La Rioja is a province in the Middle-Northwest of Argentina, halfway between Salta and Mendoza. We figured it would make for a good stopping point, and a chance to get off the beaten track of Argentina’s tourist route. Little did we know, we beat ourselves pretty far off the beaten track.
This weekend is an extended holiday in Argentina, which we believe may be the reason all the buses quickly, and without warning, sold out, resulting in an unwitting four-day-stay in the capital city, La Rioja.
Currently, we are holed up at the Hotel Gran Embajedor, a fading dame of Peronist-era ritz and class. The picture you see at the top is the key to our room and a bag of lavender I bought from a Mapuche women on the streets of Bariloche. Our experience in Bariloche drove us to explore a non-touristed province, an impulse La Rioja gladly obliged. Save for my companera Alexis, it has been four days since a foreigner has graced my sights. The folks in La Rioja live here and stay here. We’re at least 10 long, hot, dusty hours from any other major city.
How hot is it in La Rioja? In the summer, the daytime highs are between 100-110 F; now, in the autumn, it’s still in the mid-90’s. The light is scorching bright, which has made the picture-taking a bit challenging. It gets hot out here—hot enough that your standard street beetle is over an inch long with a shell forged from the same material as Darth Vader’s helmet. The grasshoppers are a good 4 inches long, and look like they’d be willing to slice you in two if your Spanish sounds Chilean in tone. Fortunately, the people are much nicer, and it has been a taste of frontier Argentina that has redeemed our otherwise accidental stayover.
Our first day here, we ventured out to what was described as a nearby national park, which, in frontier terms, means about 3 hours away. While the scenery was nice, regrettably, the Argentines have opened their national park system to private firms who manage the whole enterprise to their profit. Our choices were twofold: purchase an expensive guided tour or turn back. We bought the tour and set out to witness grand rock formations and pre-colombian writings which, from my New Yorquino perspective, I’d describe as an early form of Scratchitti. The following day, we thought we might set out once more for the olive producing center of Aimogosta, another couple hours out into the desert.
We set out in a micro-combi (mini-van) commandeered by an extremely nice guy who invited us up front for an impromptu tour of the northern canyons and flatlands. We discussed a variety of topics on the drive out, everything except the fact that, contrary to what the tourism folks informed us, there are no visitors permitted in the olive processing facilities during harvest season. Perhaps it is our own fault, for being the only people from North America to express curiosity in industrial-scale olive processing, but our journey proved a fruitless wandering into a scorched and remote desert outpost.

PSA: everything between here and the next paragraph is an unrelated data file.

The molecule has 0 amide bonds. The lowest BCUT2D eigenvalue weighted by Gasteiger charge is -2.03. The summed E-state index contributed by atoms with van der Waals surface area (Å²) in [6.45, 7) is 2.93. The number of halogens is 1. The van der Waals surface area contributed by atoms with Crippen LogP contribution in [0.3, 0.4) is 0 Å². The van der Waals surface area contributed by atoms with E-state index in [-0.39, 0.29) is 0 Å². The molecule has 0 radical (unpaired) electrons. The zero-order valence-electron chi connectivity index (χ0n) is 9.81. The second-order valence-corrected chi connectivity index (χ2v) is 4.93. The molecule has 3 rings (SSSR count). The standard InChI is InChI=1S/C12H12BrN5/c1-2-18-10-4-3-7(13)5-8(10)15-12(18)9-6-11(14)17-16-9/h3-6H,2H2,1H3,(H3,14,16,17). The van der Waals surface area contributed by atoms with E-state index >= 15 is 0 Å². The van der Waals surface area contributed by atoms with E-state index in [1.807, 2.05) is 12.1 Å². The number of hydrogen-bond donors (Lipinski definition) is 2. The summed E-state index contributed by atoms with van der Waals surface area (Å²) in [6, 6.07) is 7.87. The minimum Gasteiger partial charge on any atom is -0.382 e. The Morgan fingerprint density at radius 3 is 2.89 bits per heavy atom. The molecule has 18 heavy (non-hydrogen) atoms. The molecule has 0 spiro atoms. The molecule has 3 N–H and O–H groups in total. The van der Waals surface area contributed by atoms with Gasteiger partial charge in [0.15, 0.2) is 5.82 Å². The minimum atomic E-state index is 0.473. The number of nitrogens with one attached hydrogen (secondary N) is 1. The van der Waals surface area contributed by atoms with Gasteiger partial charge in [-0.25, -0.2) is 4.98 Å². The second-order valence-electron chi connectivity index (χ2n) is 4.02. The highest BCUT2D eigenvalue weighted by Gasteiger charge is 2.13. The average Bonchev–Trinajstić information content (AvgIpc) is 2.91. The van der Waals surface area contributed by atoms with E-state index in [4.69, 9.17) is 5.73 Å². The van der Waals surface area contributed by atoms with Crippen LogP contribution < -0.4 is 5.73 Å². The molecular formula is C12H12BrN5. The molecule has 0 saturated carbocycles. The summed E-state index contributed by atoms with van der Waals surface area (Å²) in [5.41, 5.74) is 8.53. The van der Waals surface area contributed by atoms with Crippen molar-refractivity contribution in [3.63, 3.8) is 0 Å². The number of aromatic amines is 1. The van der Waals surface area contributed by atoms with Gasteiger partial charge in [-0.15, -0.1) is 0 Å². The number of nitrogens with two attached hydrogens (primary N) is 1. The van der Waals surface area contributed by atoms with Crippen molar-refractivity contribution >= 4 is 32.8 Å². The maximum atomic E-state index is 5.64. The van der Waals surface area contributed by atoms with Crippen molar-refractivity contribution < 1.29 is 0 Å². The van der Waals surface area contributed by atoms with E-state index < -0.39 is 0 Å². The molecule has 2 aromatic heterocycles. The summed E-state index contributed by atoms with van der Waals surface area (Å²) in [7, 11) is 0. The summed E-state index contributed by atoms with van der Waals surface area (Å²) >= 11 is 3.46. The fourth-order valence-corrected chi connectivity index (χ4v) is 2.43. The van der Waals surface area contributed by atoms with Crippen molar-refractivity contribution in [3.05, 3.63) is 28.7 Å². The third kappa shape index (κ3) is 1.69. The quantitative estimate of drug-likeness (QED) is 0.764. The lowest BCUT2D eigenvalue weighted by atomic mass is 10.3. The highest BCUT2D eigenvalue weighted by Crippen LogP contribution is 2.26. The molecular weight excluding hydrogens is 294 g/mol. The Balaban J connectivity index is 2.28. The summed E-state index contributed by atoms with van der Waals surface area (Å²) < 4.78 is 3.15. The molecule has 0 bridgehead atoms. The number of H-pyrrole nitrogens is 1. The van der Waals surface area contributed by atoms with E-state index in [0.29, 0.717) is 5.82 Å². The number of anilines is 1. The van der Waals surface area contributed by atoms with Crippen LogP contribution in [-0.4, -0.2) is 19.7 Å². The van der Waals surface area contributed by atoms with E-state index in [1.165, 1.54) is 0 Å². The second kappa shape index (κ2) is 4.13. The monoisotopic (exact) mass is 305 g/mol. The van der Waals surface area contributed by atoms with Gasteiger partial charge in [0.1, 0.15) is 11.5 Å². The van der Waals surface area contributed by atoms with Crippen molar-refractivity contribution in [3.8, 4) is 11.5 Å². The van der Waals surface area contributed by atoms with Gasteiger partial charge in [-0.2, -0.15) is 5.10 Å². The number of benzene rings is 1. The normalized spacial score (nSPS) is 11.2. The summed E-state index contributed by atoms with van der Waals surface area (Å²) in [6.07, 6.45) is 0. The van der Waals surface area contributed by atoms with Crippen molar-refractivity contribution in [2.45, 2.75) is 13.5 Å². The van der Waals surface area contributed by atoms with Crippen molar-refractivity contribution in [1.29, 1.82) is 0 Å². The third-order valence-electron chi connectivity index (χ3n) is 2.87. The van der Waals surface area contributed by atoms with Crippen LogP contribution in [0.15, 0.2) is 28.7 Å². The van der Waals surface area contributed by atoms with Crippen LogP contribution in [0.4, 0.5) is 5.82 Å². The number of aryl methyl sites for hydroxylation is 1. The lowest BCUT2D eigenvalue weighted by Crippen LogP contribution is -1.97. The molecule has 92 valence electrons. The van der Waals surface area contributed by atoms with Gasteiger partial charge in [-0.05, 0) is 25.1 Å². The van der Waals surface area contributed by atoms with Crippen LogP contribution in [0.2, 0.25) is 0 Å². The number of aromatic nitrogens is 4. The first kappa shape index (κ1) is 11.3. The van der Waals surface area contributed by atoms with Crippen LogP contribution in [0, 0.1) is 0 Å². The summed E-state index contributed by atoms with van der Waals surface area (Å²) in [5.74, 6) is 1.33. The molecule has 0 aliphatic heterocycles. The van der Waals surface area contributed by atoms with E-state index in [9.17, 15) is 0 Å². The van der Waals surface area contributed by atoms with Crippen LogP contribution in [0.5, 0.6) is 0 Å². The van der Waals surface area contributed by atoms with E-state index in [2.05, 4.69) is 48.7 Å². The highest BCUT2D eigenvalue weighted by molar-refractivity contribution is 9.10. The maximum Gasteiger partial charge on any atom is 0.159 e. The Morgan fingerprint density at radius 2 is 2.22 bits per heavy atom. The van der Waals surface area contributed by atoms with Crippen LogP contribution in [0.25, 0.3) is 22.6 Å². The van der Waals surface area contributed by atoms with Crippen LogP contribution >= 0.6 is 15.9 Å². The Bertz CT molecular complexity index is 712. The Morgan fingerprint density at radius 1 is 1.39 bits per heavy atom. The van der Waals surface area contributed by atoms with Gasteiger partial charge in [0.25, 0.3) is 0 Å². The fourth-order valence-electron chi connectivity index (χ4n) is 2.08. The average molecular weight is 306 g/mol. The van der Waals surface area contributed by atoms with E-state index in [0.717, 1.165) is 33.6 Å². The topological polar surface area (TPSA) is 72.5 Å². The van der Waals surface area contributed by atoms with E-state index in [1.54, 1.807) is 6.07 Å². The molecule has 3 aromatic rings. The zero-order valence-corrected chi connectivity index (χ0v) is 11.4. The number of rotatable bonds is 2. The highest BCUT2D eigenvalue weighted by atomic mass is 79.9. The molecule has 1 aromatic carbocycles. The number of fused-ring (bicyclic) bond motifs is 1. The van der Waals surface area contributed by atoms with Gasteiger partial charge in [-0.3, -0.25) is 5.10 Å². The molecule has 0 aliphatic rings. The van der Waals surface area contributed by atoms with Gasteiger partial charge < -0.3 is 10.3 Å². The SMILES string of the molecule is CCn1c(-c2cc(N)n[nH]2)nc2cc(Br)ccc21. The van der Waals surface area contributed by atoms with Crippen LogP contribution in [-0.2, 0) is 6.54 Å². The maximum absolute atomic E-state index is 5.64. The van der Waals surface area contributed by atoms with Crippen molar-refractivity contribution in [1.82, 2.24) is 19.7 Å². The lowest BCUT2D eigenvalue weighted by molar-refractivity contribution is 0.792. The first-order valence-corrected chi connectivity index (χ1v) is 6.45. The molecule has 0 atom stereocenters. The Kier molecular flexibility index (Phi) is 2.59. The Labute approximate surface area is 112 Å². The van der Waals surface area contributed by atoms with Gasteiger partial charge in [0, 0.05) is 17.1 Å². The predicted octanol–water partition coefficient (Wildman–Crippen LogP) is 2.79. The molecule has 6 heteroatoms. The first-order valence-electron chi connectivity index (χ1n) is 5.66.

Sin embargo, I did manage to learn a lot about life in Rioja and Argentina during the drive out. For example, every Easter the locals travel out to a stone in the middle of the desert that bears the likeness of an old man’s face, to toss a bit of water on it in hope of good things to come. Out here, good fortune means rain, the predominate hope of people working the land in the dry country.
La Rioja is full of provincial curiosity, including a saint-like figure known as the “Boy Mayor” for whom statuettes are made and sold around town. It’s all a bit strange, and, for us, a bit long to be here, but these are the ups and downs of life on the road.
All the downtime, together with, perhaps, a dram or two of the Riojan Torrentes varietal, has us ready to conclude our wandering time and to begin the working-and-learning time. We’re getting close to Bolivia, and, with it, our time to study Spanish and improve our ability to communicate. I’ve been doing fairly well, but it is frustrating to have to pause conversations when somebody says something I don’t understand. Por ejemplo, “Los fabricadores de aceitunas no se permite visitantes durante la cosecha!” If only we had known.
Are you pinching yourselves every morning??
(Must be beautiful!)
Lex: Thanks for reaching out, feeling better…
Ciao for now.
I can imagine your frustations at arriving to a dead end.
But, as u say, the ride and driver were colorful.
I love that key holder —
Bug description make Florida’s friends seem civilized…..
Keep blogging!!! love reading and being connected.
love mom w.
Such a great blog- I am now catching up.
I think of you both often and know your journey continues on successfully.
Be safe and enjoy!
What no pictures of the bugs?
On a separate note, Lori is recovering nicely in rehab. Still has a ways to go before returning to work.
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